3.2  RDC consider that there are two main issues to note regarding the industries ability to deliver 800MW of additional generating capacity in Wales by 2010.

    (a)  Electrical infrastructure strengthening.

    (b)  Public perception of wind energy.

  3.3  Energy infrastructure strengthening is stated as a priority action in a recent consultation document, "Energy Wales: Route Map to a Clean, Low Carbon and More Competitive Energy Future for Wales". RDC agreed that this is a priority action in its response to the consultation document but considered that the wording of the associated Key Task "Encourage Mid and North Wales electricity grid strengthening" itself needed to be strengthened.

  3.4  Major strategic investments are required to provide the electrical grid infrastructure in Mid and North Wales as a precursor and facilitator for the connection of renewable energy projects. This process is already underway in Scotland, with significant expenditure approved by OFGEM to reinforce the transmission network and interconnector. A similar process should be undertaken in Wales without delay but there are major regulatory barriers which need to be overcome to enable Wales to meet the renewable energy targets it is very capable of achieving. This will involve the Assembly actively lobbying and potentially getting involved in the financial arrangements of such strategic investments.

  3.5  Numerous public attitude surveys have shown that the majority of people in the UK are in favour of wind energy. One such survey, commissioned by the British Wind Energy Association (BWEA) as part of their "Embrace the Revolution" campaign in Wales was announced at the official opening of the Cefn Croes wind farm in June 2005. This survey revealed that 75% of the people in Wales believe that wind farms are necessary to help the country meet its current and future energy needs. [22]Further, polling by BBC Wales' "Dragon's Eye" in November 2005 also pointed to a favourable reaction to land based wind production. However, wind farm applications continue to be met with objection, invariably causing delay.

  3.6  With the publication of TAN 8, and the Strategic Search Areas contained therein, there is a danger that the communities within or nearby the Strategic Search Areas will become hostile to the focusing of large-scale developments. This will be a challenge for the National Assembly, the Local Authorities concerned and the wind industry—but it is a challenge which must be met. RDC strongly believe in public consultation throughout the development process, but suggest a more overarching communications campaign, lead by the Welsh Assembly Government, may be appropriate to convey the "bigger picture" of climate change within Wales. I note the DEFRA initiative launched in November this year "Tomorrows Climate Today's Challenge" and the BWEA initiative "Embrace the Revolution" as two good examples of current communication campaigns that the Welsh Assembly Government could build upon.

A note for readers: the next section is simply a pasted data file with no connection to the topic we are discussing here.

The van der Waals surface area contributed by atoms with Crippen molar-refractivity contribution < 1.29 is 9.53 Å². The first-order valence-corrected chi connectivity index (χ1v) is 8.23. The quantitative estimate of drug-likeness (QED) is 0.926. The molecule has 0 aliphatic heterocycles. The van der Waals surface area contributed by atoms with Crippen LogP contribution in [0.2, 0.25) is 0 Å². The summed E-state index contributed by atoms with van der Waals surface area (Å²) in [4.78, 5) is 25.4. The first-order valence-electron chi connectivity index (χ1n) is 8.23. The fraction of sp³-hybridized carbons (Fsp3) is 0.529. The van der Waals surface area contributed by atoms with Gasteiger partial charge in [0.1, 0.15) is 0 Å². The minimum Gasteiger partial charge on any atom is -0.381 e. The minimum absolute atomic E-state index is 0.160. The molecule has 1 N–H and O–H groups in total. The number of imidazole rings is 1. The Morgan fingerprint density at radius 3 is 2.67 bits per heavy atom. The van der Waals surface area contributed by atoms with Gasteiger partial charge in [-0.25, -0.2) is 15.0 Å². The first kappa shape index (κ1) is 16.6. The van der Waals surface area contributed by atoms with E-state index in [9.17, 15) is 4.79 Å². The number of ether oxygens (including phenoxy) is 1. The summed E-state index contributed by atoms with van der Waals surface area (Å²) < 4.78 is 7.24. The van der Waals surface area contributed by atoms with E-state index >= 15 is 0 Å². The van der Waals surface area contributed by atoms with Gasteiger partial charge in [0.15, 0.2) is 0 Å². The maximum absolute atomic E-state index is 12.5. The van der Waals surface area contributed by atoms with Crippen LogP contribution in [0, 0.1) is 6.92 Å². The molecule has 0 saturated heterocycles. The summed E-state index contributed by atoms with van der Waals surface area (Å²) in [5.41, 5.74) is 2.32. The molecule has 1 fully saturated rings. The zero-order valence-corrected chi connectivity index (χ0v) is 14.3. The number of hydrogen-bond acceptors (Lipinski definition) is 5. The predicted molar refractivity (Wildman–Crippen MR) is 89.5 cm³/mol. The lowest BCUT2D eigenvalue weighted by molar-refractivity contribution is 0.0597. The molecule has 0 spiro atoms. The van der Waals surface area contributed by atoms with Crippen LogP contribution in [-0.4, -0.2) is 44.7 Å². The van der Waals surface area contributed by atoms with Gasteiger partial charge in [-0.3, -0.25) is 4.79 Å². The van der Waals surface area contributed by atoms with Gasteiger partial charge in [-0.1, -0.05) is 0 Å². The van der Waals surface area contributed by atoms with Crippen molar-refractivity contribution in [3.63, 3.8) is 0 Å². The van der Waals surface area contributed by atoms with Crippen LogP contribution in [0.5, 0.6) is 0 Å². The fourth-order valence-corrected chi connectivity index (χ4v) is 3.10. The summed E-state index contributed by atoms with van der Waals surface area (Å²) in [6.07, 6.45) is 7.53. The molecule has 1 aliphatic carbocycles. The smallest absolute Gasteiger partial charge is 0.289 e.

3.7  RDC are currently in the process of commissioning an independent survey to look specifically at the post construction local public perception of the Cefn Croes wind farm, the largest operating onshore wind farm in Wales. This research will build on the survey work undertaken at the time of Cefn Croes (3.5) and would be an innovative step forward as there is little Welsh-based evidence on public attitudes after the construction of wind farms.

  3.8  RDC would welcome the opportunity to present these research findings to the Committee in due course; and to respond in more detail to any of the points raised in this proposal.

Contacts:

  Gerry Jewson is Managing Director of RDC Developments Ltd and West Coat Energy Ltd . Between 1993 and 1996 Gerry was employed by Manweb Plc and was responsible for management of the company's renewable energy business. During his 11 years in the wind energy sector Gerry has overseen the successful development of over 400 MW of wind energy capacity within the UK. In 2002 Gerry was awarded "Developer of the Year" by the British Wind Energy Association.

December 2005